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posted: 2/22/2013 4:25 PM

Contamination leaves Kane Co. deputies with no shooting practice

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  • The gun range housed at the old Kane County Sheriff's Office on Fabyan Parkway in Geneva is no longer usable.

      The gun range housed at the old Kane County Sheriff's Office on Fabyan Parkway in Geneva is no longer usable.
    LAURA STOECKER | Staff Photographer


The shooting range Kane County Sheriff's deputies utilize to fulfill mandated marksmanship qualifications is under 18 inches of water. The entire facility has been off limits for more than a week because lead from old bullets has contaminated the water and mold is forming. Taxpayers will be on the hook for the eventual long- and short-term solutions.

The range is in the lower level of the old sheriff's office on Fabyan Parkway in Geneva. The building has been unused, and unkept, except for the range, since the new jail and sheriff's office opened several years ago.

The original intent of the county board was to demolish the office and sell the land to help pay for the new jail. That process has stalled because board members elected since that decision have offered other ideas that would keep the property in public hands.

Sheriff Pat Perez told a county board committee Friday he has 242 individuals who, by law, must meet marksmanship requirements in order to wear their badges. Come warmer days, the officers can use the outdoor range. But a long-term indoor solution can't wait much longer, he said.

"Right now, we're homeless," said Perez, who has lamented the conditions of the existing facility ever since the new jail was built without a replacement range.

"If I had the money in my budget to build a range I'd build it today. I don't have it. For crying out loud, we're under water. What else do we have to do to prove to you that there's a necessity?"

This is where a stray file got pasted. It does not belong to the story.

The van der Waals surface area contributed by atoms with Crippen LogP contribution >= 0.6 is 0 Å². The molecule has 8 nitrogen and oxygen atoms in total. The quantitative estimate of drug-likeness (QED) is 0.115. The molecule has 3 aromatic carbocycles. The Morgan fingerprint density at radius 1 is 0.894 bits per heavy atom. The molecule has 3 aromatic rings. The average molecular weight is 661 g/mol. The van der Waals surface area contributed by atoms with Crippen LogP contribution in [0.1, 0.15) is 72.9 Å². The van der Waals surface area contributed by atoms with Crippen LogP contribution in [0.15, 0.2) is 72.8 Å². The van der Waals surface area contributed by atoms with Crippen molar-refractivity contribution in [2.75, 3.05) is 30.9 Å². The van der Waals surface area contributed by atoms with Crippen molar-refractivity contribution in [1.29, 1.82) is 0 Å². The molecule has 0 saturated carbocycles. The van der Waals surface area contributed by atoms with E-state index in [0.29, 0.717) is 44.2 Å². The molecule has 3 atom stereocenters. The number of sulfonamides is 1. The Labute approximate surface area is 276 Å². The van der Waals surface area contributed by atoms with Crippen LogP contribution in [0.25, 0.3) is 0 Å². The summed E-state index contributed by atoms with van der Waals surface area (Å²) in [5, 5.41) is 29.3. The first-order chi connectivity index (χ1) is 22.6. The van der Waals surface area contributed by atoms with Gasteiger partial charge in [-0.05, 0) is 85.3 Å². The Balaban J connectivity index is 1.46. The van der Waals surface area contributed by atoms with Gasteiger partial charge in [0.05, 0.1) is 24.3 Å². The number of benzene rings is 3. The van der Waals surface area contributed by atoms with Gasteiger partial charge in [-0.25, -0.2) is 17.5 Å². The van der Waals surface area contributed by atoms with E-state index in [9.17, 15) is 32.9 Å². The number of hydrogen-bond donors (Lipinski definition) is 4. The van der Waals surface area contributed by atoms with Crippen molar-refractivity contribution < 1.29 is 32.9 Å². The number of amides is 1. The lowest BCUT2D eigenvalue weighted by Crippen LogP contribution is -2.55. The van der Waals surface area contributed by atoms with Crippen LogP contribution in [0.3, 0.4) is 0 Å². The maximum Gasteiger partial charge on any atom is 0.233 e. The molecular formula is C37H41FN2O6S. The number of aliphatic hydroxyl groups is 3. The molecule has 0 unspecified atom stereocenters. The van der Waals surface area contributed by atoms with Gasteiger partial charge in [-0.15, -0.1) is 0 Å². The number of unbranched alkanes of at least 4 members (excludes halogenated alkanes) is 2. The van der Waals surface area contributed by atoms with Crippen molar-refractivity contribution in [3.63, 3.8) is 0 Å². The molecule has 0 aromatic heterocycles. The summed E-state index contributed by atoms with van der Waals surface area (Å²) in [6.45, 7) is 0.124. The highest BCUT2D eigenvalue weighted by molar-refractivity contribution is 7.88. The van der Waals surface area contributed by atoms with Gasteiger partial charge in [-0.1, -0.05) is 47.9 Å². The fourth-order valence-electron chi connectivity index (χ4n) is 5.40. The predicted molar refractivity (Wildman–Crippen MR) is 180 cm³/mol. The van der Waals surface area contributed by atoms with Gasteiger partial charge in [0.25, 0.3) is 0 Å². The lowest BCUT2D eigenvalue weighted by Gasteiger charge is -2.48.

Perez pointed to the August shooting spree in New York where officers unintentionally wounded nine bystanders as an example of the liability the county faces if its deputies have poor aim.

"The first thing the attorneys did was pull training records and showed their training was inadequate," Perez said. "We can't ignore the qualifications. It's a huge liability."

Committee members agreed a solution is needed. They suggested partnering with other counties or private companies to secure a temporary training location. Perez said those ideas all mean more overtime expenses for his department as officers travel farther for the training plus the costs of whatever the other facilities will charge the county. The best solution, the committee agreed, is a long-term construction project that includes the build out of the shell spaces at the new jail. A new shooting range could be incorporated into that work. At the same time, the shell spaces will create bed space for the county to house more inmates for federal marshals. Those federal inmates have proved to be a substantial moneymaker for the county in recent years.

Chairman Chris Lauzen said the county should begin calculating cost estimates on that project before Perez' term expires less than two years from now.

"It should involve the qualification range, the build out of the jail and the cost of the demolition," Lauzen said. "And we need to do it now so that we can take advantage of Pat's experience."

Perez will come back next month with a request to seek architectural cost estimates of the project. The overall cost of the jail expansion and shooting range won't be known until that work is complete.

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